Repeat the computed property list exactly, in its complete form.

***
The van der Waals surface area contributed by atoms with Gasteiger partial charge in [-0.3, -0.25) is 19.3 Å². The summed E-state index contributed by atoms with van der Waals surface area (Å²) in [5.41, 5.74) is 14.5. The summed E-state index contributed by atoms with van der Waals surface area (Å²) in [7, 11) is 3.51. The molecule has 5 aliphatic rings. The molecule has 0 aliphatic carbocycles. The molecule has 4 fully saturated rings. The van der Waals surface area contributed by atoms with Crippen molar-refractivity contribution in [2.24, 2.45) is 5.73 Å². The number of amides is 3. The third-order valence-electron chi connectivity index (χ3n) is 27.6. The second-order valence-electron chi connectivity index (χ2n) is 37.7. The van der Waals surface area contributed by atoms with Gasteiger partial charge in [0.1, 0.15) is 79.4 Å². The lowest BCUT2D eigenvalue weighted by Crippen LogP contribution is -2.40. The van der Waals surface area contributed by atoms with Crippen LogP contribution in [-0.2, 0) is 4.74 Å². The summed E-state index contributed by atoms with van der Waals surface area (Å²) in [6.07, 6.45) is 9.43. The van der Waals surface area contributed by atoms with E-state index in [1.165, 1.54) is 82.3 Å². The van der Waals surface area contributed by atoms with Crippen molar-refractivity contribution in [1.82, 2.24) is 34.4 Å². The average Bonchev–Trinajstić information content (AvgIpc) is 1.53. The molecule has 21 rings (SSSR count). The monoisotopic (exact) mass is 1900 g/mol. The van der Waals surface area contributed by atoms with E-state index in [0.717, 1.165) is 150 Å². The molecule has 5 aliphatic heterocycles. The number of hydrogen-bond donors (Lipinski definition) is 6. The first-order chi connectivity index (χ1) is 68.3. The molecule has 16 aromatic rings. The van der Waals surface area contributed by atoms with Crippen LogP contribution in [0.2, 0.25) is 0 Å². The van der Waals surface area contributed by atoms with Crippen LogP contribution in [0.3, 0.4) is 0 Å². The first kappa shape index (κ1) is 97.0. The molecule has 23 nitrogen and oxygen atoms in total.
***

The van der Waals surface area contributed by atoms with Gasteiger partial charge in [-0.3, -0.25) is 19.3 Å². The summed E-state index contributed by atoms with van der Waals surface area (Å²) in [5.41, 5.74) is 14.5. The summed E-state index contributed by atoms with van der Waals surface area (Å²) in [7, 11) is 3.51. The molecule has 5 aliphatic rings. The molecule has 0 aliphatic carbocycles. The molecule has 4 fully saturated rings. The van der Waals surface area contributed by atoms with Crippen molar-refractivity contribution in [2.24, 2.45) is 5.73 Å². The number of amides is 3. The third-order valence-electron chi connectivity index (χ3n) is 27.6. The second-order valence-electron chi connectivity index (χ2n) is 37.7. The van der Waals surface area contributed by atoms with Gasteiger partial charge in [0.1, 0.15) is 79.4 Å². The lowest BCUT2D eigenvalue weighted by Crippen LogP contribution is -2.40. The van der Waals surface area contributed by atoms with Crippen LogP contribution in [-0.2, 0) is 4.74 Å². The summed E-state index contributed by atoms with van der Waals surface area (Å²) in [6.07, 6.45) is 9.43. The van der Waals surface area contributed by atoms with E-state index in [1.165, 1.54) is 82.3 Å². The van der Waals surface area contributed by atoms with Crippen molar-refractivity contribution in [1.82, 2.24) is 34.4 Å². The average Bonchev–Trinajstić information content (AvgIpc) is 1.53. The molecule has 21 rings (SSSR count). The monoisotopic (exact) mass is 1900 g/mol. The van der Waals surface area contributed by atoms with E-state index in [0.717, 1.165) is 150 Å². The molecule has 5 aliphatic heterocycles. The number of hydrogen-bond donors (Lipinski definition) is 6. The first-order chi connectivity index (χ1) is 68.3. The molecule has 16 aromatic rings. The van der Waals surface area contributed by atoms with Crippen LogP contribution in [0.2, 0.25) is 0 Å². The van der Waals surface area contributed by atoms with Crippen LogP contribution in [0.3, 0.4) is 0 Å². The first kappa shape index (κ1) is 97.0. The molecule has 23 nitrogen and oxygen atoms in total.